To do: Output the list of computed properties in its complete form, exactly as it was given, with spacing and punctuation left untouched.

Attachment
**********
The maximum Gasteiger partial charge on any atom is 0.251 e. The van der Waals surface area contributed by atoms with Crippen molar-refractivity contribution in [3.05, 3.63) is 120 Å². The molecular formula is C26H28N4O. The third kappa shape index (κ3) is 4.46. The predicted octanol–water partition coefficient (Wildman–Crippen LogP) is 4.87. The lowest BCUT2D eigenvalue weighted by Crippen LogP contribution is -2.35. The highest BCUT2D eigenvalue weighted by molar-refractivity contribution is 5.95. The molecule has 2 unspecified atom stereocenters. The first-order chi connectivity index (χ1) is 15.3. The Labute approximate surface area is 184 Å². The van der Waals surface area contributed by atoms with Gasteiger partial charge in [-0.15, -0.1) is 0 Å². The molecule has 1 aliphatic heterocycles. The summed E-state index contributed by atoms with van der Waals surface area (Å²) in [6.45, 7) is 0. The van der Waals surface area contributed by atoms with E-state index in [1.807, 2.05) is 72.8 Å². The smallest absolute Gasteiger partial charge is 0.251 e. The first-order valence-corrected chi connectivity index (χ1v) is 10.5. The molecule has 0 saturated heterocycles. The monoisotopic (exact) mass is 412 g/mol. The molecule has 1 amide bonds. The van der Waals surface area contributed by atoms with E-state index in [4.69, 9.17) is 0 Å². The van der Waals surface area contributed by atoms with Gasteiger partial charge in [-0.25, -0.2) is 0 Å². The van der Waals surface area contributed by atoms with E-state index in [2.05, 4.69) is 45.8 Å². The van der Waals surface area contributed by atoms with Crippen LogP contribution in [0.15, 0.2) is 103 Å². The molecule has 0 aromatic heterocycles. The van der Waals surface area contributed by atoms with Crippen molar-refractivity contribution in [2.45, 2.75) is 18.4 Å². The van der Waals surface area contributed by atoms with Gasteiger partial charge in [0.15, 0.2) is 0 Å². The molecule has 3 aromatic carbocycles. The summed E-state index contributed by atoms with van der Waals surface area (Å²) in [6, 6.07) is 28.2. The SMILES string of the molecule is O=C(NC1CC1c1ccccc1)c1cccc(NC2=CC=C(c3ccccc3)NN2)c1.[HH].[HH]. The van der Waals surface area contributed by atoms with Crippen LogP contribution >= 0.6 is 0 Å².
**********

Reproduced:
The maximum Gasteiger partial charge on any atom is 0.251 e. The van der Waals surface area contributed by atoms with Crippen molar-refractivity contribution in [3.05, 3.63) is 120 Å². The molecular formula is C26H28N4O. The third kappa shape index (κ3) is 4.46. The predicted octanol–water partition coefficient (Wildman–Crippen LogP) is 4.87. The lowest BCUT2D eigenvalue weighted by Crippen LogP contribution is -2.35. The highest BCUT2D eigenvalue weighted by molar-refractivity contribution is 5.95. The molecule has 2 unspecified atom stereocenters. The first-order chi connectivity index (χ1) is 15.3. The Labute approximate surface area is 184 Å². The van der Waals surface area contributed by atoms with Gasteiger partial charge in [-0.15, -0.1) is 0 Å². The molecule has 1 aliphatic heterocycles. The summed E-state index contributed by atoms with van der Waals surface area (Å²) in [6.45, 7) is 0. The van der Waals surface area contributed by atoms with E-state index in [1.807, 2.05) is 72.8 Å². The smallest absolute Gasteiger partial charge is 0.251 e. The first-order valence-corrected chi connectivity index (χ1v) is 10.5. The molecule has 0 saturated heterocycles. The monoisotopic (exact) mass is 412 g/mol. The molecule has 1 amide bonds. The van der Waals surface area contributed by atoms with E-state index in [4.69, 9.17) is 0 Å². The van der Waals surface area contributed by atoms with Gasteiger partial charge in [-0.25, -0.2) is 0 Å². The van der Waals surface area contributed by atoms with E-state index in [2.05, 4.69) is 45.8 Å². The van der Waals surface area contributed by atoms with Crippen LogP contribution in [0.15, 0.2) is 103 Å². The molecule has 0 aromatic heterocycles. The van der Waals surface area contributed by atoms with Crippen molar-refractivity contribution in [2.45, 2.75) is 18.4 Å². The van der Waals surface area contributed by atoms with Gasteiger partial charge in [0.15, 0.2) is 0 Å². The molecule has 3 aromatic carbocycles. The summed E-state index contributed by atoms with van der Waals surface area (Å²) in [6, 6.07) is 28.2. The SMILES string of the molecule is O=C(NC1CC1c1ccccc1)c1cccc(NC2=CC=C(c3ccccc3)NN2)c1.[HH].[HH]. The van der Waals surface area contributed by atoms with Crippen LogP contribution >= 0.6 is 0 Å².